How does Equivalence Principle imply a Curved Space-Time?

First, consider spacetime without gravity. You notice that inertial objects have worldlines which are straight lines in spacetime and accelerometers measure how much a worldline bends in spacetime, with an accelerometer reading of zero corresponding to an inertial object’s straight worldline. Importantly, inertial objects at rest with respect to each other have parallel worldlines and they never intersect.

Now, an inertial frame consists of a coordinate grid of straight lines on the spacetime, and an accelerating frame consists of a coordinate grid of lines curving in the direction of acceleration. Describing the straight worldline of an inertial object in the accelerating coordinates produces a fictitious force (Christoffel symbols). By the equivalence principle that fictitious force is locally equivalent to gravity. Since fictitious forces do not change the fact that an inertial worldline (accelerometer reading 0) is straight, so also gravity cannot change a worldline from being straight. Otherwise, gravity would not be locally equivalent to a fictitious force.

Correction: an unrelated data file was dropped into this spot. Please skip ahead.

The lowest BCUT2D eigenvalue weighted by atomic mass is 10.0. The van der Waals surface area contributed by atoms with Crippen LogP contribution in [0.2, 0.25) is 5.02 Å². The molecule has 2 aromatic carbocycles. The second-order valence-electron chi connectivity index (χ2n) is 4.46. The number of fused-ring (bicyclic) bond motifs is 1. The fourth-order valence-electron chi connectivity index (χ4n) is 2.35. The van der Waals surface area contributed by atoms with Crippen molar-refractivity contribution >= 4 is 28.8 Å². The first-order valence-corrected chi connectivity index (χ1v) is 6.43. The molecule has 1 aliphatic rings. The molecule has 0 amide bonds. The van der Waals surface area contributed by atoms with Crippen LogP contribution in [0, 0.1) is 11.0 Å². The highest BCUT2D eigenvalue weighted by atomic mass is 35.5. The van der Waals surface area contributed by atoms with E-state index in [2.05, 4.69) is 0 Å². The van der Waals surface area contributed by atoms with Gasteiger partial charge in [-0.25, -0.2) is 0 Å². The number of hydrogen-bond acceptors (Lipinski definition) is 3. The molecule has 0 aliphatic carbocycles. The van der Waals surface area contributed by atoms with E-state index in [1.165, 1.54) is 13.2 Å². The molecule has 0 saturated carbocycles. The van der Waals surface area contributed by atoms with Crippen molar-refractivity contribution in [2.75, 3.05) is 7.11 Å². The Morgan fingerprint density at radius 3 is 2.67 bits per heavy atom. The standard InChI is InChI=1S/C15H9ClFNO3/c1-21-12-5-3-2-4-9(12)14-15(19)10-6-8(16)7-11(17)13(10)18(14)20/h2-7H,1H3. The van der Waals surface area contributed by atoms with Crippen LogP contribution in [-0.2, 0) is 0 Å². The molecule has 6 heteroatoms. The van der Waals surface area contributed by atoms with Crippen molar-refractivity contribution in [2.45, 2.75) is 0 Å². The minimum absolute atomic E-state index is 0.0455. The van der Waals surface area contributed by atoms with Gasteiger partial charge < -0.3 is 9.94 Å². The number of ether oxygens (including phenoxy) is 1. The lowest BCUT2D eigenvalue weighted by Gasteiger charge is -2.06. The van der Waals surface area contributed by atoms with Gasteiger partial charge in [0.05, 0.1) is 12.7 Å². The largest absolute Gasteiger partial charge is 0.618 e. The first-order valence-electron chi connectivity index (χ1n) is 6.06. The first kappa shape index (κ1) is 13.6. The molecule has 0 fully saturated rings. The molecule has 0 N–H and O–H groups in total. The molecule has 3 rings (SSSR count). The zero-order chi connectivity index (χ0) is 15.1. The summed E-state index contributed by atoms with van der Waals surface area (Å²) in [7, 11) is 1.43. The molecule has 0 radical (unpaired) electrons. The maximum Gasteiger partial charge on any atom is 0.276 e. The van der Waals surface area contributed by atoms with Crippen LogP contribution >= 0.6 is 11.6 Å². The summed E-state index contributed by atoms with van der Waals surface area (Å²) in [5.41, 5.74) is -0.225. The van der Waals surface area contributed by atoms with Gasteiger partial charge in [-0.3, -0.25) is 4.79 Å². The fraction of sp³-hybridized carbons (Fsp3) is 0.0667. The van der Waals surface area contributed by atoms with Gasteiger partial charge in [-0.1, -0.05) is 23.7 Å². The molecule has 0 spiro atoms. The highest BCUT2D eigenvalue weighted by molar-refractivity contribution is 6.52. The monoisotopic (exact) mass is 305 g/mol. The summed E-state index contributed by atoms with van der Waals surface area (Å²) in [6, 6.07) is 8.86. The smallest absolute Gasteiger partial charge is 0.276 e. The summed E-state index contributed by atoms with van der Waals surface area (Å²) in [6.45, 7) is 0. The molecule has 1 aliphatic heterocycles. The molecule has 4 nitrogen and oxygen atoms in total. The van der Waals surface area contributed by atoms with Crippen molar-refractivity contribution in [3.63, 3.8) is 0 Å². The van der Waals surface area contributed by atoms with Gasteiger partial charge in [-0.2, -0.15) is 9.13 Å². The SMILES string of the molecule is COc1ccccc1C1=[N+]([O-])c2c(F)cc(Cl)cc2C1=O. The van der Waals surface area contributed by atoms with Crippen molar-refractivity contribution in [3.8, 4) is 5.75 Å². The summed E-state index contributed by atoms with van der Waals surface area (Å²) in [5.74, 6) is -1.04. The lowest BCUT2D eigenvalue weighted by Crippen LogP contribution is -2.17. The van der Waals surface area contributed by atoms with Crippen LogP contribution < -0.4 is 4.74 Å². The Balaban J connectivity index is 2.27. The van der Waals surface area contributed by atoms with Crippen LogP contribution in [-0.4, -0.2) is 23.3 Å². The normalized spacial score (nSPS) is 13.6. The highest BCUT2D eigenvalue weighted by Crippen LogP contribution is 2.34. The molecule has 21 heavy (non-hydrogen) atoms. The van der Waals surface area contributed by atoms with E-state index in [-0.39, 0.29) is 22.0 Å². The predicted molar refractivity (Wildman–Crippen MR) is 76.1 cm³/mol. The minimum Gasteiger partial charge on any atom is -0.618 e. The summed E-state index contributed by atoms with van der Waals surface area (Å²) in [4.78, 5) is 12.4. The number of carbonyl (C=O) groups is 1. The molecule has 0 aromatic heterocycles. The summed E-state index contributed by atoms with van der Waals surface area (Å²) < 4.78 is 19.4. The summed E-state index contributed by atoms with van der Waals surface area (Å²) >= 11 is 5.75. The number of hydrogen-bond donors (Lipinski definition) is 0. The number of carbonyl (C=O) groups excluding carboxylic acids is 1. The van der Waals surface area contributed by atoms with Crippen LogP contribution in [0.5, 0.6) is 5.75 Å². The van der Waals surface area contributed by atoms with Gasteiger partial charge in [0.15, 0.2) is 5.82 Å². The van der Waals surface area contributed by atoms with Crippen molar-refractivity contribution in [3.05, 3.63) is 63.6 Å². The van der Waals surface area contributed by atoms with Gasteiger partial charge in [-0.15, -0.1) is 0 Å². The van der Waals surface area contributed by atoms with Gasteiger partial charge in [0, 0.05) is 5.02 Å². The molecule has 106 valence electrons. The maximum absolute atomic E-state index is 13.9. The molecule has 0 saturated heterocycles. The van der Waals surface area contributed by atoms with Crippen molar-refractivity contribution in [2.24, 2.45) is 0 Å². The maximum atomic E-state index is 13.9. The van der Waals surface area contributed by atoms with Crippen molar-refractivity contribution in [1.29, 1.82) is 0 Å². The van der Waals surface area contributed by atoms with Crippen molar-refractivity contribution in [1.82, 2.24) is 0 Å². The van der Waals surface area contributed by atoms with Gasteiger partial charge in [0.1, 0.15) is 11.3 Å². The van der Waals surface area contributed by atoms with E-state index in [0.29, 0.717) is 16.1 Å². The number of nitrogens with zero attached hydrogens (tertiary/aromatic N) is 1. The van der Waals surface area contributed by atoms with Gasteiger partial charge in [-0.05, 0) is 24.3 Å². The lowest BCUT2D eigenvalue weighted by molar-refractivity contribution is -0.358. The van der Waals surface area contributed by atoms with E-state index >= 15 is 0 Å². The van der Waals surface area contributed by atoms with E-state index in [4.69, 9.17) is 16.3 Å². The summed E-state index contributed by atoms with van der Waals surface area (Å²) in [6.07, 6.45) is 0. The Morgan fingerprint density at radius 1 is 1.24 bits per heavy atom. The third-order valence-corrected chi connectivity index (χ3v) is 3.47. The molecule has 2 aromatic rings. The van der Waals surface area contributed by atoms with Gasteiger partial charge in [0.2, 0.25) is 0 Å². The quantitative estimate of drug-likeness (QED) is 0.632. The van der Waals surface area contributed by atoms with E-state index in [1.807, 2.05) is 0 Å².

Then, you extend those ideas to a global spacetime with gravity. Objects in free fall have accelerometers which read zero, so their worldlines are straight. But two objects in free fall initially at rest with respect to each other can eventually intersect. So we have straight lines which are initially parallel to each other but eventually intersect. This is impossible in a flat spacetime, but easily happens in a curved spacetime.

The equivalence principle only applies locally in small regions where gravity is approximately uniform and spacetime is approximately flat. Over large regions of spacetime gravity is non-uniform, and it is that non-uniform gravity (tidal gravity) that is spacetime curvature.

An observer in an uniform accelerated frame, that is the typical example for equivalence principle, has a flat spacetime.

But it is difficult to imagine a bunch of matter that can generate a field like that. Matter tends to concentrate in an approximately spherical form, generating a non uniform field, where the Riemann tensor is not zero.